How can a dead squirrel teach, asked Doug when I handed him a copy for review?
Picture a squirrel jumping from limb to limb in the trees high above, searching for food. The limbs bend, yet support the weight of the daredevil who does was he was created to do. When they miscalculate the strength of the limb or the distance, if the earth is their cushion, they may survive; if a cement sidewalk cushions the fall, they will not. On our Saturday morning walk, we saw such a critter. It was still there this morning, four days later – four days of 106+ heat, and warm nights.
How could the homeowner not know? Still, I felt great reluctance to ring the doorbell and point out the problem – it wasn’t, after all, their fault.
“Hello. You don’t know me, but on your sidewalk, the four-day old remains of a squirrel upset me. Please do something about it! ”
Maybe it would go better if I prepared myself and asked to help them?
“Hello. You don’t know me, but I am a neighbor. You may not have noticed it, but a dead squirrel is littering your sidewalk. I have a shovel and a bag, and together, perhaps we can clear it away?”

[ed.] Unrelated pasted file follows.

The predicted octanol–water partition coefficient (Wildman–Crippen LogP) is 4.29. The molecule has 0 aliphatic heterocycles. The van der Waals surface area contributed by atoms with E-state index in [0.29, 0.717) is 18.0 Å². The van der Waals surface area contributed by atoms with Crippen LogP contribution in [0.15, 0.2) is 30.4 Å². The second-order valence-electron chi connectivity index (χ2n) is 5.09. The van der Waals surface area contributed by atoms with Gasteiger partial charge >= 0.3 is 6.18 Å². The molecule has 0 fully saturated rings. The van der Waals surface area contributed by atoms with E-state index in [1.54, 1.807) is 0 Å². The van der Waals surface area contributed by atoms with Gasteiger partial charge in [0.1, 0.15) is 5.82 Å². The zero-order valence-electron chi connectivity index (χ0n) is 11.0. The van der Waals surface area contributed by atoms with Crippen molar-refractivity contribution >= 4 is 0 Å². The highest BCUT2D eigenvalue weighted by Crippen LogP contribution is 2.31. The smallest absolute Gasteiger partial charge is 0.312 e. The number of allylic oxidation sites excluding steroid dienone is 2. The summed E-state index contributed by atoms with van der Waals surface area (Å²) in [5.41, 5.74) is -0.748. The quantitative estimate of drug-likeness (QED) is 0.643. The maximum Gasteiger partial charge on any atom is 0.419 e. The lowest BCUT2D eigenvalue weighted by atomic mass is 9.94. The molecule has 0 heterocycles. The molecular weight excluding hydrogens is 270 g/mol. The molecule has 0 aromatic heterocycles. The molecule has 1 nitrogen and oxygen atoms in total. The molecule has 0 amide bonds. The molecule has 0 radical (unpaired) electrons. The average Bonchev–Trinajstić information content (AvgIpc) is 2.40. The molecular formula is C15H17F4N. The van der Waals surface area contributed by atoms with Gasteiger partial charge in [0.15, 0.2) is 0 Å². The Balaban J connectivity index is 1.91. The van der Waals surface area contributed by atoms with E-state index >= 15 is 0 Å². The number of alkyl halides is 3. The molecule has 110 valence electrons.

Sliding of courage, alas, I called the city and requested its removal. They will “check it out.” Out little town is good about keeping its sidewalks tidy.
Reflecting on the fate of the over-bold squirrel, I think of the risks I am tempted to often take in relationships and their potentially disastrous consequences:
· Speaking my mind before engaging my brain. (Proverbs 17:27-28)
· Repeating what is neither edifying, substantiated nor useful.
We take similar risks in the church – sometimes imitating or indulging the world’s bad habits. We do what we want to do, say what we should not, and too often – immortalize it all in e-mail, copying in “allies!”
However, this morning’s adventures, conversations, -- the imaginary ones and the real, reinforce my hope in resolving conflicts with folks I love:
· Misunderstandings happen for reasons wholly outside my control – like that squirrel that fell from the tree Saturday morning.
· I mustn’t let them lead to broken relationships; they are as ugly to see as a decaying remains – and often as unhealthy.
· Sometimes I can’t easily clean them up – that “cleanup” depends on getting others involved.
· If I can’t overlook a problem, prepare myself and do something. If I can’t face the person because of I am anxious or self-conscious, ask for help.
I called folks whose reputation for cleanup and disposals is reliable. My prayer for the church is that as we put ourselves in God’s hands, and use His word, we will be trust-worthy and reliable helpers who restore what sinful men and women can break.